Many software engineers have a love-hate relationship with algorithms. While they are at the core of programming languages and many libraries, they play only a small role in the day-to-day work of most engineers. However, they are part of many technical interviews and are therefore seen as a gatekeeper for engineering positions. If companies would stop asking algorithmic questions in interviews, engineers would need to ask themselves: Why should I learn algorithms?
Yes, you will most likely never need to perform an in-place reversal of a linked list in your job. However, what you might experience are performance issues in one of your systems, due to inefficient memory allocation. An effective solution to that problem might be very similar to how reversing a linked list works. It might also not. But without having that knowledge and understanding the underlying algorithmic patterns, you will have a hard time to come up with a creative solution. Data structures and algorithms are the foundation on which we choose technologies like storage systems. Depending on how related the entities of our application are, we might favor a SQL database over a NoSQL database. In the era of microservices, where one company uses a multitude of technologies among multiple teams, this is more important than ever.
Employers often use algorithmic exercises as a way to assess problem solving skills. As developers, we are expected to choose the right tool for the job. In most of my job interviews, I was told that it does not matter if I finish the task in the given time. What was more important was how I approached the problem. Practicing coding challenges is a good practice to not only ramp up your algorithmic skills, but also improve the way how you approach problems and work your way to a solution. Good employers will recognize this ability whether or not you found out if these two strings are an anagram or not in the given time. Are there other ways to assess these skills? Maybe. But since many companies use these exercises in their interviews, better get acquainted with it and get your dream job. Solving algorithmic problems can be a lot of fun.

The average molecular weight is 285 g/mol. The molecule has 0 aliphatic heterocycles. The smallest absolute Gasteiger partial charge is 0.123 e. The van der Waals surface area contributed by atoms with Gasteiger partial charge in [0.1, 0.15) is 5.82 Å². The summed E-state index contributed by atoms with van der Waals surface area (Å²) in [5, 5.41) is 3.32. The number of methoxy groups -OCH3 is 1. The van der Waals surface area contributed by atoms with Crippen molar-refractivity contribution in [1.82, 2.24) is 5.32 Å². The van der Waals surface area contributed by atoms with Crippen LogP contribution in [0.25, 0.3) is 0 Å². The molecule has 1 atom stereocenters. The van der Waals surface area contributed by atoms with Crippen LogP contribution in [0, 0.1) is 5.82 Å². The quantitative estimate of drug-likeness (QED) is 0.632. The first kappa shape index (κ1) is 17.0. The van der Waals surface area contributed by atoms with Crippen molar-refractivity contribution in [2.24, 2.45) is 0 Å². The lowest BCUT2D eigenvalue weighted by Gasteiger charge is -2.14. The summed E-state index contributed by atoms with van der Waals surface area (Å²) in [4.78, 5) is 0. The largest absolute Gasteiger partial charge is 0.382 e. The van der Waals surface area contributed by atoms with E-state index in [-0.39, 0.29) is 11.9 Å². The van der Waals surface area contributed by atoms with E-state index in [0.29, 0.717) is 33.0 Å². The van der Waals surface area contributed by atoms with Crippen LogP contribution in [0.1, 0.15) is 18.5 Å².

Software is eating the world. Not only our physical world, but it is also eating software development. According to a Gartner report the adoption of Low-Code/No-Code tools grew by 22.6% from 2020 to 2021 and will make up for 65% of software development by 2024. This means, some parts of software development will become a commodity. While this might sound scary, it opens up opportunities to focus on harder problems. The software industry is huge and so are its problems. We already live in a world where everybody expects software to work in real-time and the growing application of AI in our everyday lives demands not only data but also software engineering expertise. Skilled employees who understand software and algorithms at a deeper level will become even more valuable.
Now that we know, why it why we should learn algorithms, here are some resources to get you started, which I found useful.
And some more famous resources, which I not yet have tried, but are on my list:
Hopefully, this has helped you to understand the value in learning algorithms and the next time you are facing a technical interview, you can motivate yourself more easily to ramp up this skill. Algorithms in technical interviews are a very controversial topic. Feel free to reach out and tell me what you think about it.